Message from the President
As advised in the last issue, Mr Bob McCowage has been appointed General Secretary for the remainder of the 20th Session following Dr Whayman’s resignation due to ill-health. Together we have considered the matters raised in the two letters to the editor published last issue. While we would encourage further discussion of the issues raised, we tender the following views as our first reaction to a few topics.
Objective of ICUMSA
Although the objective of ICUMSA has not been raised specifically, we believe that a prerequisite for the proper consideration of any major issue is a clear definition of the organisation’s purpose. If the objective is well defined, and accepted, then it can be used as a benchmark for the assessment of issues. If the objective is not clear, nor universally accepted, then the debate on issues is likely to be confused and result in conflict.
Four objectives of ICUMSA are of course stated in the Constitution.
The most definitive is objective 4:
“To agree upon and to publish international recommendations for uniform methods of sugar analysis”.
While this would appear to be a simple statement, there is undeniably some difference of opinion as to the meaning and intent of the word “uniform”. The Oxford Dictionary provides the following definition “not varying with time or place, conforming to the same standard or rule”. However, to obtain clarification of intent, we need to tum to the origins of the Commission, its raison d’etre if you like.
The Commission grew out of the recognised need for uniform methods of sampling and analysis to facilitate dealings between buyers and sellers of sugars. This was the major focus of the early work of the organisation and significant early successes were the agreements for the analysis of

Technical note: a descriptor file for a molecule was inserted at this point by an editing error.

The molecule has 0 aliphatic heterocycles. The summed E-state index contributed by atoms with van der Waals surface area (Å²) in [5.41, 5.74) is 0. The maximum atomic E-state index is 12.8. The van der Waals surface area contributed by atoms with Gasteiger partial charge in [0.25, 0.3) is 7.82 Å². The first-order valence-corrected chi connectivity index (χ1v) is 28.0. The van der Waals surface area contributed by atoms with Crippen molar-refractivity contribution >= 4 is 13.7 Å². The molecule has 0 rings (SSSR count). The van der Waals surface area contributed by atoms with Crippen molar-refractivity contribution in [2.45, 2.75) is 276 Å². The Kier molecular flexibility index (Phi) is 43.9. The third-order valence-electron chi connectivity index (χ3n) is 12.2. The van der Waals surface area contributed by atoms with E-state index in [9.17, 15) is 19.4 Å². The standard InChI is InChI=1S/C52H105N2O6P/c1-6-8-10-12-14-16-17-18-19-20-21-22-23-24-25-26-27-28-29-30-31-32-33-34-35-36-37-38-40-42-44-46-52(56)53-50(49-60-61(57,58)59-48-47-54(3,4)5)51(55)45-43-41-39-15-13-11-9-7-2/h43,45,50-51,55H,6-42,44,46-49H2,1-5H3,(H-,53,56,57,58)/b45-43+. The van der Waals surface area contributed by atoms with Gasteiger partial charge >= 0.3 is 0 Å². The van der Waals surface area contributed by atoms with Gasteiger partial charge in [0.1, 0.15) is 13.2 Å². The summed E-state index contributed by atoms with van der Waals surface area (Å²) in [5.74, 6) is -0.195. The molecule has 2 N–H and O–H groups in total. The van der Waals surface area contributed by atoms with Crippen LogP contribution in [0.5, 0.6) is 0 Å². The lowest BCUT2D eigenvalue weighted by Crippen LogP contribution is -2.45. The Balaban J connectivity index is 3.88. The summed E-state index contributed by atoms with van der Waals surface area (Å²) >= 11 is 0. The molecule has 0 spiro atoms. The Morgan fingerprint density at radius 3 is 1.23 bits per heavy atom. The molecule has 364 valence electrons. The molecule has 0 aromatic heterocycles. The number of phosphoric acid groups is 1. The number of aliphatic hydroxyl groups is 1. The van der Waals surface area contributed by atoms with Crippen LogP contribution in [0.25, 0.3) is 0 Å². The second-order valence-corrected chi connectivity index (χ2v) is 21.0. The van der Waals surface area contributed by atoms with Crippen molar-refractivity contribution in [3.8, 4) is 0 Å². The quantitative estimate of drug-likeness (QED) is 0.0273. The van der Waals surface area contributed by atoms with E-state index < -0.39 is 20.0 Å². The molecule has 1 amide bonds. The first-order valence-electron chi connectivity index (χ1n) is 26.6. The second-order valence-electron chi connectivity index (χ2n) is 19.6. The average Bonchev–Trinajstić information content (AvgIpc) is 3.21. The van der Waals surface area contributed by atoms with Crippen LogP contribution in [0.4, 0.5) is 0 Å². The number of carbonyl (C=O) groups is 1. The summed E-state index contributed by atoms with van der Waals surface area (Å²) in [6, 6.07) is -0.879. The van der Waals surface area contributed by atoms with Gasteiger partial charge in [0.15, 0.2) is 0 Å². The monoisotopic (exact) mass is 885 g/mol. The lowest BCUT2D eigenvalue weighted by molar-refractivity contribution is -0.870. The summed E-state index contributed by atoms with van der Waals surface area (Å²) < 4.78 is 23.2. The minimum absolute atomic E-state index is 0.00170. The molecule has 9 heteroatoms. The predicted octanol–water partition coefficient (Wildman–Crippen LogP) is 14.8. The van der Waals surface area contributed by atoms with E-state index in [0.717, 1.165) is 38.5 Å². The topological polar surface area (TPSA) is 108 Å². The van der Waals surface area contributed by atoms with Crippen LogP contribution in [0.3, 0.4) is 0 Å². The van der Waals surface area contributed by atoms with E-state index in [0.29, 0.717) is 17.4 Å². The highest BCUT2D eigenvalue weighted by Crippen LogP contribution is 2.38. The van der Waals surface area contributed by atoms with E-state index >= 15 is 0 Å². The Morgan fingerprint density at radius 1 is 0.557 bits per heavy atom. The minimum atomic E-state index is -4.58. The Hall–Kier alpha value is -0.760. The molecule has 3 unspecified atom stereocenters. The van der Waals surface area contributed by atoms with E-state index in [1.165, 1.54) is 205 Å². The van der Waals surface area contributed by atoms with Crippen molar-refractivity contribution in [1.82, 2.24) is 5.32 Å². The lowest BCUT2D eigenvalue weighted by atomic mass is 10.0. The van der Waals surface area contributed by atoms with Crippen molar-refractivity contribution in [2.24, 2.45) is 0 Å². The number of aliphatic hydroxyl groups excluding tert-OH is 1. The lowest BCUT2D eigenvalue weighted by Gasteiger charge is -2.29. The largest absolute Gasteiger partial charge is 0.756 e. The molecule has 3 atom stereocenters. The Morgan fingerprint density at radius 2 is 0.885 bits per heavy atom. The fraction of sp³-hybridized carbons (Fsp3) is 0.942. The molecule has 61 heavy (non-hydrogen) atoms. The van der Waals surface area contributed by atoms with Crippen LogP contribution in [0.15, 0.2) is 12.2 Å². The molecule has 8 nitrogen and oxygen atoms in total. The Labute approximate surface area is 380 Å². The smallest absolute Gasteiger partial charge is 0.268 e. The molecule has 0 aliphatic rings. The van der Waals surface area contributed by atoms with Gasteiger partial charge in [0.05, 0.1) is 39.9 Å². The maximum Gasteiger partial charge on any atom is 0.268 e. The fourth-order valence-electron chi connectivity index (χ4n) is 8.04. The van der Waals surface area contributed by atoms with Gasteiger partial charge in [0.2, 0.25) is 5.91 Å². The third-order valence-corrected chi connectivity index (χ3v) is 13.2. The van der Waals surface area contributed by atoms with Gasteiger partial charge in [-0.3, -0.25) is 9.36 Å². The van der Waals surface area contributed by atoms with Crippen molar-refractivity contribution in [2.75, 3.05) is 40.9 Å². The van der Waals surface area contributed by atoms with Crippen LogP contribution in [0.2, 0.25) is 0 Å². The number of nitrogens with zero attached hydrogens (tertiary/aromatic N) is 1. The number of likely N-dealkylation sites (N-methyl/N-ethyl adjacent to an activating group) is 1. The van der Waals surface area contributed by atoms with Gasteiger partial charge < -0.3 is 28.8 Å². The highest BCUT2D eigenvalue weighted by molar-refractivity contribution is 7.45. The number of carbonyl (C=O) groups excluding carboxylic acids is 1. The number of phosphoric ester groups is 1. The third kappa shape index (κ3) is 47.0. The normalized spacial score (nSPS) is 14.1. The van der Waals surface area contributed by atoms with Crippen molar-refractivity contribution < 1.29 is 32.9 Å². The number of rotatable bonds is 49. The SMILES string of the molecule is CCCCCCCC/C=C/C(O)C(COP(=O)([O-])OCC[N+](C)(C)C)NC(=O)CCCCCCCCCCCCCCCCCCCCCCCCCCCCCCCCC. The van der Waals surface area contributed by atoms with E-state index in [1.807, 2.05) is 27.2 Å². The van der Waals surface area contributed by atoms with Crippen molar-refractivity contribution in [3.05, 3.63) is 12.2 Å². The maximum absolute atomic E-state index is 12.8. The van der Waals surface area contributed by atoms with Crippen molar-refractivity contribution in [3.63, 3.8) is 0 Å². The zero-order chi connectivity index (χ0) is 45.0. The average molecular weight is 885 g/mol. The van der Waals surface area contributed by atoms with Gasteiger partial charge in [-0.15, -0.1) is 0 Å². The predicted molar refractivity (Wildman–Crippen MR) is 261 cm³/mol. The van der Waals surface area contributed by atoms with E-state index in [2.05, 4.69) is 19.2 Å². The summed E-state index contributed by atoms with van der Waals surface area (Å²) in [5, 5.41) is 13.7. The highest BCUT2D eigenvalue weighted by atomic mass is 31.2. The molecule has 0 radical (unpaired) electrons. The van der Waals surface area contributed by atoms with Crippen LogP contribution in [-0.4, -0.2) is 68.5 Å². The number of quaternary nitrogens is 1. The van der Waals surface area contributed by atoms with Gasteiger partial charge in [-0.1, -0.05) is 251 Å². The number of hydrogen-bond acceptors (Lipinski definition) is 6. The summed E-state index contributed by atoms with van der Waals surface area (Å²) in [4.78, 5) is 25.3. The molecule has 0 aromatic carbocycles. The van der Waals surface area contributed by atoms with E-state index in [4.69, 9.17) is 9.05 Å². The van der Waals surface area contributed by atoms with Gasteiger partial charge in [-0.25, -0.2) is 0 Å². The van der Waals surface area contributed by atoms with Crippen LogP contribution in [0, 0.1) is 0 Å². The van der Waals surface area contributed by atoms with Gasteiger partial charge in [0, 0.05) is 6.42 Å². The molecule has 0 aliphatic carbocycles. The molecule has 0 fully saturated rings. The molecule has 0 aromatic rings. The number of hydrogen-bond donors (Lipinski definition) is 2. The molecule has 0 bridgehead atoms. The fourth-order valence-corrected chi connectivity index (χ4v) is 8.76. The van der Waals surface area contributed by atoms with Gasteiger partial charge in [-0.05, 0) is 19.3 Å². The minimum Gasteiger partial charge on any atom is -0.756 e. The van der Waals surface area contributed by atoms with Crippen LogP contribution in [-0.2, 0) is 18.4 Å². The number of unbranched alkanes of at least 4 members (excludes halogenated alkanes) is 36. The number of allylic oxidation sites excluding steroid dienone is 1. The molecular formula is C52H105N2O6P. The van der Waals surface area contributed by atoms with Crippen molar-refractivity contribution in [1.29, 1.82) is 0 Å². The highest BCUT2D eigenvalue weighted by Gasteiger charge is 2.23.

– sucrose by polarisation
– water by oven drying
– ash by incineration with sulphuric acid
– invert by the Herzfeld method
In other words, single methods were agreed for the determination of particular constituents of importance to the trade in sugars. Indeed, had the focus not been on single agreed methods for particular criteria, then it is difficult to understand just what the Commission could have claimed to have achieved in respect of the requirements of those trading in sugars whose needs were supposedly being addressed.
Against that background, it is our firm belief that the main objective of ICUMSA is to agree upon and promote internationally the use of a specific method for a particular constituent or property of a sugar so that the results obtained for the constituent or property at any time, or at any place, will have a high degree of integrity and will be directly comparable.
Single versus Multiple methods
If the major objective of the organisation is agreed to be as stated above, then the answer to this question is obvious. ICUMSA must resolve the merits of competing methods of analysis for particular purposes and select one method as the Official method.